ricky gervais interview & review of Cemetery Junction
PUBLISHED: 07:33 16 November 2010 | UPDATED: 18:09 20 February 2013
Ricky Gervais goes back to his Reading roots - but can you recognise them?
This directorial debut is a bit like Marmite. If youre under 30 its probably got its appeal , (Bowie, Elton John, Slade are, after all, cool again) but if youre over 50, like me, and remember 1973 quite clearly, its really so what? I was hoping that Cemetery Junction would contain the pathos of The Office and the ribaldry of Extras, but I was sorely disappointed. Gervaiss crack at a homegrown Brit coming-of-age comedy and I used the last word advisedly is really so bland and predictable, it is, quite frankly, a bore.
Anyone familiar with the eponymous Cemetery Junction in Reading will know its a down-at-heel area and always has been. (I worked in a news agency above Mr. Cods fish and chip shop in the 80s, so I should know.) Yet in the film its a chocolate box village - the sort that people with aspirations actually try to buy into - not escape from! You wont find any bit of Reading youll recognise either. The lovely Woodstock, just outside Oxford, was the location for the village scenes. How far removed from the real Reading can you get?
The three main characters are all friends looking for a way out: Jack Dolan is Snork, the tubby nerd, Tom Hughes, who plays angsty Bruce, from a broken home who works in a factory and likes a punch-up, and Christian Cooke who plays Freddie, the ambitious lad with dreams of a big house and a car.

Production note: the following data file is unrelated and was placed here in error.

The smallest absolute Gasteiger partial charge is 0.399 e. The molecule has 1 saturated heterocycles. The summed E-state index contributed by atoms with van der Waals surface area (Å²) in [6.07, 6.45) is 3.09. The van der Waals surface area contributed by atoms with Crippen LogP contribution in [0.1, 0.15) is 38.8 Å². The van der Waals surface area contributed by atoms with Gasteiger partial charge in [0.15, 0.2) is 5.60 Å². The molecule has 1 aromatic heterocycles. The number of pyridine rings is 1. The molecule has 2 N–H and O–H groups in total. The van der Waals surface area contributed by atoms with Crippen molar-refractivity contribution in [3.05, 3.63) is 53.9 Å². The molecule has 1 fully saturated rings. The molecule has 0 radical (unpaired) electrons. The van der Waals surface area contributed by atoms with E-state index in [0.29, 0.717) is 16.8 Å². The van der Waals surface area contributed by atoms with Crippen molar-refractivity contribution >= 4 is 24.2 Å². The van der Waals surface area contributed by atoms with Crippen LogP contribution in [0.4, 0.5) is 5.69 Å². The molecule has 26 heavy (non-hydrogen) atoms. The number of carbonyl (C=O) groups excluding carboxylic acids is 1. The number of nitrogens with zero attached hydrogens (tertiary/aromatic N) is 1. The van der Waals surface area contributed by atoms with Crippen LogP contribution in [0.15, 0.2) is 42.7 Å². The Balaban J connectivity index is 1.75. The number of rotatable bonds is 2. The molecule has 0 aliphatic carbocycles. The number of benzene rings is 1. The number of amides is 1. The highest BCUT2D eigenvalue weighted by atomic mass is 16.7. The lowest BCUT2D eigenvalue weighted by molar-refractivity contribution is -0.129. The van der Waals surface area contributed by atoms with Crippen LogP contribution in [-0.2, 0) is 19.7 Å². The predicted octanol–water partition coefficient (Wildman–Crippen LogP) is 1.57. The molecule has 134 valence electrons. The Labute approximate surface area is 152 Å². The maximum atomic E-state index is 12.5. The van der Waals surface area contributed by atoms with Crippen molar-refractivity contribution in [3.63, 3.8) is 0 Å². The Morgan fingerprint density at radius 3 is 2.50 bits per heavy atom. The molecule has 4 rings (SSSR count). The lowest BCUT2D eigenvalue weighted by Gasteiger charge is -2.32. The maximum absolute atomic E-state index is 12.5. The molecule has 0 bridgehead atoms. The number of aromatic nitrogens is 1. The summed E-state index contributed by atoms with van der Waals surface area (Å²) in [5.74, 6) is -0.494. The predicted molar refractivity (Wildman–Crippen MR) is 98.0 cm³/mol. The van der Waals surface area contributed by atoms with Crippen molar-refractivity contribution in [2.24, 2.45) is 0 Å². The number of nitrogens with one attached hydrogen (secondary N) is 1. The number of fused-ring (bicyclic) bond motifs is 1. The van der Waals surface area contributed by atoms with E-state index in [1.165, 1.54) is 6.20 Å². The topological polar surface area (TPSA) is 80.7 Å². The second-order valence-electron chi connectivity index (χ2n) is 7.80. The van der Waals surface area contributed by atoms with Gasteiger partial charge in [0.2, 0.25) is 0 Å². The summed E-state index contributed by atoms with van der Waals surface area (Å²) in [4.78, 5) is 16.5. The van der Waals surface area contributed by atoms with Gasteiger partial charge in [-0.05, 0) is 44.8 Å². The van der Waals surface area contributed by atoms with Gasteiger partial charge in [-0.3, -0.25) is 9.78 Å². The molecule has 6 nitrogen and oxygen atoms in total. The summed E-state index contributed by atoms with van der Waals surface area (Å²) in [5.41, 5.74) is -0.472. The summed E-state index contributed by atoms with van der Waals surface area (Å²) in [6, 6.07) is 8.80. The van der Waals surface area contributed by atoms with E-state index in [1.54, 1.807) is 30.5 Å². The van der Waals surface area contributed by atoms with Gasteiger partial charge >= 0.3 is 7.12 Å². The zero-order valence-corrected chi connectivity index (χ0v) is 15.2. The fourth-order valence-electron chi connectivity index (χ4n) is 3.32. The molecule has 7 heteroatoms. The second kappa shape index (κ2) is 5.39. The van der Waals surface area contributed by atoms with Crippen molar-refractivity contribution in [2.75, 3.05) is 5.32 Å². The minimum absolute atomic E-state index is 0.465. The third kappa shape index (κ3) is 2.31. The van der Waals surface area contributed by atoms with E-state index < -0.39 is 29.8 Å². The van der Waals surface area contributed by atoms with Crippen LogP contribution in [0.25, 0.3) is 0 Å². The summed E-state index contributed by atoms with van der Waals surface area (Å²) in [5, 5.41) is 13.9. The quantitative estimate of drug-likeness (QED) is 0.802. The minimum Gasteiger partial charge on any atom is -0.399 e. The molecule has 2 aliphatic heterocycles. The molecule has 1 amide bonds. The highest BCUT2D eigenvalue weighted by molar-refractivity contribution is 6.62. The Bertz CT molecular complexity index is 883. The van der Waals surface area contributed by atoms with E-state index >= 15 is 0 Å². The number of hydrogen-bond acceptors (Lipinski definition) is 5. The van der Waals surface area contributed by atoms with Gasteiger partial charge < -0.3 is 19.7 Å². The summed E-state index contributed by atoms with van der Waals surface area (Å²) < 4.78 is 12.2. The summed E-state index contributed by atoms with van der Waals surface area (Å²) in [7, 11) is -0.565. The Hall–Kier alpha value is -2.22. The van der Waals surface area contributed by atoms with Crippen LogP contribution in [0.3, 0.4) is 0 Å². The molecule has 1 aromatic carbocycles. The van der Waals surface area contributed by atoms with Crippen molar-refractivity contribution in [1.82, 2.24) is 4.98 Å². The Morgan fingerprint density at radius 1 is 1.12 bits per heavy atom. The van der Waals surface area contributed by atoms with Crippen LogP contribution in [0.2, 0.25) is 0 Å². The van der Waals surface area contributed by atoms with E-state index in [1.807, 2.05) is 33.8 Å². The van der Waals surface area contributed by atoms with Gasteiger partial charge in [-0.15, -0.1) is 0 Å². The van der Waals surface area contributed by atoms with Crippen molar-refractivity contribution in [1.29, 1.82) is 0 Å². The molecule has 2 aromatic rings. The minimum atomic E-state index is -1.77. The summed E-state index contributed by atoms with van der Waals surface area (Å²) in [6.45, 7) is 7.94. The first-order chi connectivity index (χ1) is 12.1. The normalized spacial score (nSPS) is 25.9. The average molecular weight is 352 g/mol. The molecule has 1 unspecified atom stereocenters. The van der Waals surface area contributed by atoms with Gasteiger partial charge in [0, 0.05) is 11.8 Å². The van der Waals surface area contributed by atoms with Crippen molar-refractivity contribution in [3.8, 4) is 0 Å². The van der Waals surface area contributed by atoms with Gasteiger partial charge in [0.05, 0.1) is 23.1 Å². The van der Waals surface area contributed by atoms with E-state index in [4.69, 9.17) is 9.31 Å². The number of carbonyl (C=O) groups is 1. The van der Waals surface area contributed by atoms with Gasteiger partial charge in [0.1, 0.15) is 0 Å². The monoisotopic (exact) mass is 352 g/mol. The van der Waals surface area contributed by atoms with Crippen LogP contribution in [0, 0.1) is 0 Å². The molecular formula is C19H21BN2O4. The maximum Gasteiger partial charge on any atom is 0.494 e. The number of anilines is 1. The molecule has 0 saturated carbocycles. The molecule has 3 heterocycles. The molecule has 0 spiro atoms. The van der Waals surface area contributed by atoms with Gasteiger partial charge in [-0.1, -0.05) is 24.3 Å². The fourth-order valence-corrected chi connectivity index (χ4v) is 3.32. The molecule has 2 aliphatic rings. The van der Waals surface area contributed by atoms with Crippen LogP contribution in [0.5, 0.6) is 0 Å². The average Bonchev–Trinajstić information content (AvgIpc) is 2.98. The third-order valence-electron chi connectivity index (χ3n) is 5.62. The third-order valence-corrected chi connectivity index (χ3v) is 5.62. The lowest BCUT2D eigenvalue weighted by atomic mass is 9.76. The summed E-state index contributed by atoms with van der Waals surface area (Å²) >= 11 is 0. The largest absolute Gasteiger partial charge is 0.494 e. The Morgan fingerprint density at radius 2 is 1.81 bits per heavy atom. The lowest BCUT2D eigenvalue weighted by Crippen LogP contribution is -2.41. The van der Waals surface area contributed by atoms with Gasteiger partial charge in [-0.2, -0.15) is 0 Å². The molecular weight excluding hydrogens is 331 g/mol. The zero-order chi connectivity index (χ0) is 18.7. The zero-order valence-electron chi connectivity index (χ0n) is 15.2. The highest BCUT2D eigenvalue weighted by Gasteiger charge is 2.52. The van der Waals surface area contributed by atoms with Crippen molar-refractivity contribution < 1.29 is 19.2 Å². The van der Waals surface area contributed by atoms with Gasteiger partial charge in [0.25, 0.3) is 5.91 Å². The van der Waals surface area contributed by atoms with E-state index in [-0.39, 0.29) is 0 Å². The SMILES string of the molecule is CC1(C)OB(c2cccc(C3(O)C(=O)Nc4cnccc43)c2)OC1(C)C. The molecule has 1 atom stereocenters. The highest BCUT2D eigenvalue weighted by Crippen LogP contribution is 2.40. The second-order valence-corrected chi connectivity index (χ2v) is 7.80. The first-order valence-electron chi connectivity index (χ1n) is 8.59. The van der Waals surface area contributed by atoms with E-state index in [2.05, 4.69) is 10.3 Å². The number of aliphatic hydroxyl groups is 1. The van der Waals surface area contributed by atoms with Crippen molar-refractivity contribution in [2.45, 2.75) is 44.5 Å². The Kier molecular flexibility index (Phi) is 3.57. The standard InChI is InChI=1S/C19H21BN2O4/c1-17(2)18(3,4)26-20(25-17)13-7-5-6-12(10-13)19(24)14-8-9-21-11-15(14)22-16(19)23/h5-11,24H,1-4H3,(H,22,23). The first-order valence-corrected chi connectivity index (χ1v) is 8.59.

There is, of course, a love interest. Childhood sweetheart Julie (Felicity Jones) is the bosss daughter, whos engaged to the thoroughly unpleasant go-getter Matthew Goode. She wants to be a photographer but this in 1973 and shes being groomed to be a good wife. Oh, and, theres quite a bit of racism thrown in for good measure, to accompany the feminist angle.
Freddie eventually decides he doesnt want to spend the rest of his life working for an insurance company (Gervais had the Pru in mind obviously) and decides to see the world, leaving home the next day. (Never mind that your average working Joe didnt have a passport in 1973). Surprise, surprise, Julie comes with him.
I missed the subtlety and realism of The Office. There was very little grit or drama or suspense and I cringed at the crudeness of the language. Dont get me wrong, I confess to finding The Inbetweeners hilarious, so Im not a prude, but in this instance it really was a poor substitute for real humour and pathos.
Get back to your real roots Ricky not some sentimentalised twee village that never really existed - and write some edgy material that leaves us not knowing whether to laugh or cry. You don't have to rely on smut to get a laugh - you're better than that.